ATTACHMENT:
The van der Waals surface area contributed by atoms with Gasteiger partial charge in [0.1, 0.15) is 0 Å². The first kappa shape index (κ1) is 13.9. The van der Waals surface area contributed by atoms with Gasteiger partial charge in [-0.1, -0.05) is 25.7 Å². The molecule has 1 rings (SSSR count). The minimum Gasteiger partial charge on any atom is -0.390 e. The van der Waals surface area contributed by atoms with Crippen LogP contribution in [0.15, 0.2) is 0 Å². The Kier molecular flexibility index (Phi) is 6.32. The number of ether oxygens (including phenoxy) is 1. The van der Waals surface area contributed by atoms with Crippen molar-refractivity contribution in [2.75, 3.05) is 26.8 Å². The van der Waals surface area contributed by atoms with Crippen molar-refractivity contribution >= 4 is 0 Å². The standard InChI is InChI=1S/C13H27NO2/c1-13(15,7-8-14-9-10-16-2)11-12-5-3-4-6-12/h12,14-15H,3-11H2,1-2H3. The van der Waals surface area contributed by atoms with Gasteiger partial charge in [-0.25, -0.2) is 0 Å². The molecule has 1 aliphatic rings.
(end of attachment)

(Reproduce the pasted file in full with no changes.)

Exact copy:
The van der Waals surface area contributed by atoms with Gasteiger partial charge in [0.1, 0.15) is 0 Å². The first kappa shape index (κ1) is 13.9. The van der Waals surface area contributed by atoms with Gasteiger partial charge in [-0.1, -0.05) is 25.7 Å². The molecule has 1 rings (SSSR count). The minimum Gasteiger partial charge on any atom is -0.390 e. The van der Waals surface area contributed by atoms with Crippen LogP contribution in [0.15, 0.2) is 0 Å². The Kier molecular flexibility index (Phi) is 6.32. The number of ether oxygens (including phenoxy) is 1. The van der Waals surface area contributed by atoms with Crippen molar-refractivity contribution in [2.75, 3.05) is 26.8 Å². The van der Waals surface area contributed by atoms with Crippen molar-refractivity contribution >= 4 is 0 Å². The standard InChI is InChI=1S/C13H27NO2/c1-13(15,7-8-14-9-10-16-2)11-12-5-3-4-6-12/h12,14-15H,3-11H2,1-2H3. The van der Waals surface area contributed by atoms with Gasteiger partial charge in [-0.25, -0.2) is 0 Å². The molecule has 1 aliphatic rings.